Nigeria has a dual economy with a modern segment dependent on oil earnings, overlaid by a traditional agricultural and trading economy. At independence in 1960, agriculture accounted for well over half of GDP, and was the main source of export earnings and public revenue. The oil sector, which emerged in the 1960’s and was firmly established during the 1970’s, is now of overwhelming importance to the point of over-dependence: it provides 20% of GDP, 95% of foreign exchange earnings, and about 65% of budgetary revenues. Competition between ethnic and regional groups for power and access to the country’s oil wealth has been at the root of politics in Nigeria.
The largely subsistence agricultural sector has not kept up with rapid population growth. Nigeria, once a large net exporter, now imports food though the Administration of President Umaru Musa Yar’Adua has introduced far-reaching policy initiatives to reverse this trend and attain national food self-sufficiency. Based on GNP per capita, Nigeria is among the world’s 20 poorest countries. Economic growth since the early 1970’s has been erratic, driven primarily by the fluctuations of the global oil market. During the 1980’s and 1990’s Nigeria faced growing economic decline and falling living standards, a reflection also of political instability, corruption, and poor macroeconomic management (most notably the failure to diversify the economy).
Fundamental economic reforms were introduced by the Administration of President Olusegun Obasanjo which resulted in a stable macro-economic environment, including debt relief. A major debt deal led to massive reduction in Nigeria’s debt from over US$36 billion in 2004 to a mere US$3.6 billion in 2008. President Umaru Musa Yar’Adua has intensified economic reforms on the basis of the foundation laid by his predecessor. Between 2004-2008, the country’s GDP grew two-fold to $209.5 billion and at an impressive rate of 7%. This was the best performance for many years, above the regional average of 6%.
The country’s GDP recorded an average growth rate of 6.3% between 2006 and 2008. This was largely fuelled by the growth of the non-oil sector, including the phenomenal increase in the price of crude oil before the sharp decline of 2008, made worse by the global economic meltdown.
GDP growth rate is projected at 5% in 2009 while non-oil GDP is expected to remain at 6.3% by the end of 2009.
According to the governor of the Central Bank of Nigeria Sanusi Lamido Sanusi, inflation declined steadily from 15.1% at the end of 2008 to 11.1% at the end of July 2009.
Labour market and unemployment
With an estimated 60 mn Nigerians unemployed at the end of 2000, unemployment is one of the countries most pressing problems.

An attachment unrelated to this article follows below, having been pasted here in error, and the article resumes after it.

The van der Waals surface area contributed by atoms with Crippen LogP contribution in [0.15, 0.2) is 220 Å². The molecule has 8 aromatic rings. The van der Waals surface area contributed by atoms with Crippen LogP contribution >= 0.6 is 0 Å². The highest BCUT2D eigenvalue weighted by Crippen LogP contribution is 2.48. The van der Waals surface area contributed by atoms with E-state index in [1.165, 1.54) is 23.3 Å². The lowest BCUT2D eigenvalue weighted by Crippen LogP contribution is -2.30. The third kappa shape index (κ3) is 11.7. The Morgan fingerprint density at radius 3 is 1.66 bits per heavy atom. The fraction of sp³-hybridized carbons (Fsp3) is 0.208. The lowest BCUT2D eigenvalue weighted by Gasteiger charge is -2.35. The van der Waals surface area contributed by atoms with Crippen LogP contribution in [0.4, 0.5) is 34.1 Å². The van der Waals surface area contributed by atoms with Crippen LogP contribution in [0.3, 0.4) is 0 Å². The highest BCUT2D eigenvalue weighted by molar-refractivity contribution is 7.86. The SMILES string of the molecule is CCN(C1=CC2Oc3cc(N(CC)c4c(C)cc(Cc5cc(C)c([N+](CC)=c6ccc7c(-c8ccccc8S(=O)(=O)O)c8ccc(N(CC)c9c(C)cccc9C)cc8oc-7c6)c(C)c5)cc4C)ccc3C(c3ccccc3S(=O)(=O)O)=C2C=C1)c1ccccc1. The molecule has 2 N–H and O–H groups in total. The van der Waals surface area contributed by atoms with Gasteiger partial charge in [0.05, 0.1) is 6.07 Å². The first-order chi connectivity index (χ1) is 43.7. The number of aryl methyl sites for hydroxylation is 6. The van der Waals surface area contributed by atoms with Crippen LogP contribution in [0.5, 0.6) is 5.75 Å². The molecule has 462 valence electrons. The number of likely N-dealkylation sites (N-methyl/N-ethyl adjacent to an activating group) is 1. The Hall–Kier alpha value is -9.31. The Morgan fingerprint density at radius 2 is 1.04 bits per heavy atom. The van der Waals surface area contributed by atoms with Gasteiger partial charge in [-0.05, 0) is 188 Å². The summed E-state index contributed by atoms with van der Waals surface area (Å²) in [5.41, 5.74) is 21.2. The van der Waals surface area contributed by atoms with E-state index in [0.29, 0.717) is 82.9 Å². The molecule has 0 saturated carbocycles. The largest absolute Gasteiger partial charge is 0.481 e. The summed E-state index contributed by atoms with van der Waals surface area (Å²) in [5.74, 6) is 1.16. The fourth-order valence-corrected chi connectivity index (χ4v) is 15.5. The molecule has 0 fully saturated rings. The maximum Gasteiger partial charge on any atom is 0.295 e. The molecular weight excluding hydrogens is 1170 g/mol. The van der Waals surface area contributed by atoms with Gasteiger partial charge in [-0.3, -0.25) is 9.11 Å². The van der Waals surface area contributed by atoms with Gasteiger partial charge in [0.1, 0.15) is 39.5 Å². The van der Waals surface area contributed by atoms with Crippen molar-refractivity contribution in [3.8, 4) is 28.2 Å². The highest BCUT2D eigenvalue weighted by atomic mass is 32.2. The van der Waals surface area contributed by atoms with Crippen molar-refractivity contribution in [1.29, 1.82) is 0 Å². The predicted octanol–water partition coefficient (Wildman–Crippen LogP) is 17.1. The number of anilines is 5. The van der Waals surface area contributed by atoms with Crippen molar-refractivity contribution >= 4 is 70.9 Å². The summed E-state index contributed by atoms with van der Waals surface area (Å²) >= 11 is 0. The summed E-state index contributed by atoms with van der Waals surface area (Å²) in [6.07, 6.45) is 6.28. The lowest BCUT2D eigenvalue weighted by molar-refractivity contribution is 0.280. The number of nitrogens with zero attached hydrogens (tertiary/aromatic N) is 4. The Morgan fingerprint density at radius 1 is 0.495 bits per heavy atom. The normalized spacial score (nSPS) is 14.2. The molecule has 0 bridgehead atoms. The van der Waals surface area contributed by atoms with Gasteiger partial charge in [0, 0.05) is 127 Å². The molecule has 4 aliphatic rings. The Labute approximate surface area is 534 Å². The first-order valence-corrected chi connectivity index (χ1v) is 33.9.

Agriculture, forestry & fishing
This sector has suffered a relative decline because of the dominance of oil in the economy, but it still accounts for 33% of GDP (2005) and provides employment, both formal and informal, for a large majority of the population. Attempts to revive agriculture have been largely unsuccessful. Although Nigeria previously had a strong export sector, the range and quantity of products has declined sharply: in the early 1990’s only cocoa and some rubber and palm products were being exported. Cash crops include cocoa, rubber (nearly all exported), coffee, cotton and palm kernels. The palm oil sector, which was a foreign exchange earner in the 1970’s, is being redeveloped.
Agriculture is still dominated by traditional smallholders raising subsistence crops such as sorghum, maize, cassava, yams, millet, rice and increasing quantities of wheat (up to 70% of which is for their own consumption). Arable potential has been put at 25% of total area, of which about 12% is cultivated.
Plantations and commercial agriculture sometimes owned by, or in partnership with, multinational corporations, are gaining ground in producing good crops and raw materials for company use (e.g. grain for breweries). Irrigation schemes, higher producer prices, the expansion of credit and improvements in the rural infrastructure are beginning to show results. Livestock farming is important, and poultry farming is rapidly increasing.
Industry and manufacturing
The industrial sector contributed 4.8% to GDP in 1998 and employed 8 % of the workforce. Emphasis has shifted towards more low-cost, integrated, high value-added industries which rely on local rather than imported raw materials and capital goods, and on shifting production away from Lagos. Although it has benefited since 1985 from lower exchange rates, industry is still vulnerable because of the high proportion of imports among its inputs. Manufacturing is dominated by light consumer goods and is oriented towards import substitution. The adverse general situation in the country and low demand has pushed the estimated capacity utilization rate below 30%. Beverages, textiles, cigarettes, food processing and soaps continue to account for over 60 % of total manufacturing output.
Mining and semi-processing